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    Re: Planet positions and light travel time
    From: Frank Reed
    Date: 2017 Dec 17, 15:28 -0800

    It's built right into the almanac ephemerides and software apps also correct for it. Consider the case of Mars around July 27, 2018. Mars is going to be impressive this year because opposition occurs very close to the planet's perihelion in its orbit.

    Remember August of 2003? Mars was ever so slightly closer than it had been to the Earth in all of recorded history (and then some!). And those of us doing astronomy outreach back then had to tell people that it wouldn't even be nearly as good as it was then until 15 long years later. Well those 13 long years are nearly over, and this summer Mars is going to be a brilliant beacon in the midnight sky and a beautiful sight through a backyard telescope. It will also be zipping along rather quickly on the celestial sphere, and that's why it's relevant here. Its position will be changing quickly so light delay comes into play.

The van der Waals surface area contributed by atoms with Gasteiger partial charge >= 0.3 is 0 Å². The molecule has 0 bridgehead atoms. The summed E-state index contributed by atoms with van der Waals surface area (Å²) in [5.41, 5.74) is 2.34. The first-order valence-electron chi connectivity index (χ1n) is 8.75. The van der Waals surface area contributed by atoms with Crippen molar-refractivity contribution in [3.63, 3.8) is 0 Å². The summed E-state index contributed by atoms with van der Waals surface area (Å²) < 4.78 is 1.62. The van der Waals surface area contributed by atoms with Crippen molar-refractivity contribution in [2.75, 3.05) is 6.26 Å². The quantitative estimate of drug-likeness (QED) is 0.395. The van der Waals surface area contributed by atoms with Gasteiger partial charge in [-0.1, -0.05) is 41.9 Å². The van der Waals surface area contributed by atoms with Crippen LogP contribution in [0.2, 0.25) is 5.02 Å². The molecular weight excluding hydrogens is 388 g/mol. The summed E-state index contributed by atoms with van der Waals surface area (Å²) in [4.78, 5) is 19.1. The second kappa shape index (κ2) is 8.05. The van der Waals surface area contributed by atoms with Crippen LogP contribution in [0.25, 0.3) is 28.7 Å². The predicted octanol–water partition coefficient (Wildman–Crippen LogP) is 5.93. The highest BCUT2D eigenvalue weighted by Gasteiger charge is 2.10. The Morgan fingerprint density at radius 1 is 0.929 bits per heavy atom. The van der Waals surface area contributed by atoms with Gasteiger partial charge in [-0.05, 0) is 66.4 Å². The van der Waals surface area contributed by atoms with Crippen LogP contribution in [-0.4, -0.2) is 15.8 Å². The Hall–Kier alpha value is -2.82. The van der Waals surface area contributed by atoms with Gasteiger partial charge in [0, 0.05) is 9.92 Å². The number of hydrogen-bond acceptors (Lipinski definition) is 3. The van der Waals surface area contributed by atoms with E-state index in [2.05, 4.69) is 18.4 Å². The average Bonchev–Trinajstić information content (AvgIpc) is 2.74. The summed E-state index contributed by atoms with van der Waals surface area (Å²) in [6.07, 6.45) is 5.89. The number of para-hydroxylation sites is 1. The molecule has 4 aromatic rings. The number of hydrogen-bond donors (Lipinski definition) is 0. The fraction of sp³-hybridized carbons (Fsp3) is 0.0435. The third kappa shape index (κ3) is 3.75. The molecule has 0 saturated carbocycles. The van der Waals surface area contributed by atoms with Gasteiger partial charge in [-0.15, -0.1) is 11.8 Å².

In the attached images, we see data on Mars for the night of opposition from the Stellarium desktop app. The Full Moon will be right above Mars. Note that there is an option to "Simulate light speed", which is the default. That's a rather odd way of saying it, but I assume they have done the math right. I didn't double-check. When this default option is selected the azimuth of Mars at this time, for my location, is 180°00'07" while its altitude is 22°57'45". If we turn off the light delay (hard to see why this is an option at all!), then the azimuth is 179°59'48" and the altitude is 22°57'50". The total change in position is just about 0.3 minutes of arc. That's certainly within the range of things that we worry about in celestial navigation, so, yes, it's good that it's counted. And by the way, that seems somewhat too large --by a factor of four or so?-- so maybe that's not what Stellarium is doing...

    Note that if we were navigating "in the time domain", by detecting signals from Mars or watching timed events near it like occultations of its moons, then this would be a much bigger problem. The light travel time on this date is about three and a half minutes.

    Frank Reed



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